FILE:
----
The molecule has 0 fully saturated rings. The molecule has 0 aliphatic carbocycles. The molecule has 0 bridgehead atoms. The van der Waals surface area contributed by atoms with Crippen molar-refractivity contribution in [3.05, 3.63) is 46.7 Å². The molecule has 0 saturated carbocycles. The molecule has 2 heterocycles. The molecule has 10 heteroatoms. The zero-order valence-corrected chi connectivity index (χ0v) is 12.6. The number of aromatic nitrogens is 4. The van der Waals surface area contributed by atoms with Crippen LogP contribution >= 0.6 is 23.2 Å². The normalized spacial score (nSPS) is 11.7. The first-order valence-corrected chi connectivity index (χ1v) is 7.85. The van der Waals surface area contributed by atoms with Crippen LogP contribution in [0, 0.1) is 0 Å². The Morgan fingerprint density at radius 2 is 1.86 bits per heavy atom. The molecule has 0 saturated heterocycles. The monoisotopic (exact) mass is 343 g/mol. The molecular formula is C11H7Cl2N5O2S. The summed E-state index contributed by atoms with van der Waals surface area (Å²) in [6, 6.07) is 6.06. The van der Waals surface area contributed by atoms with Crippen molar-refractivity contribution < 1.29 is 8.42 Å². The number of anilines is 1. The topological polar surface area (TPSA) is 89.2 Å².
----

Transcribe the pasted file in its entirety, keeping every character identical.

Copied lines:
The molecule has 0 fully saturated rings. The molecule has 0 aliphatic carbocycles. The molecule has 0 bridgehead atoms. The van der Waals surface area contributed by atoms with Crippen molar-refractivity contribution in [3.05, 3.63) is 46.7 Å². The molecule has 0 saturated carbocycles. The molecule has 2 heterocycles. The molecule has 10 heteroatoms. The zero-order valence-corrected chi connectivity index (χ0v) is 12.6. The number of aromatic nitrogens is 4. The van der Waals surface area contributed by atoms with Crippen LogP contribution >= 0.6 is 23.2 Å². The normalized spacial score (nSPS) is 11.7. The first-order valence-corrected chi connectivity index (χ1v) is 7.85. The van der Waals surface area contributed by atoms with Crippen LogP contribution in [0, 0.1) is 0 Å². The Morgan fingerprint density at radius 2 is 1.86 bits per heavy atom. The molecule has 0 saturated heterocycles. The monoisotopic (exact) mass is 343 g/mol. The molecular formula is C11H7Cl2N5O2S. The summed E-state index contributed by atoms with van der Waals surface area (Å²) in [6, 6.07) is 6.06. The van der Waals surface area contributed by atoms with Crippen molar-refractivity contribution < 1.29 is 8.42 Å². The number of anilines is 1. The topological polar surface area (TPSA) is 89.2 Å².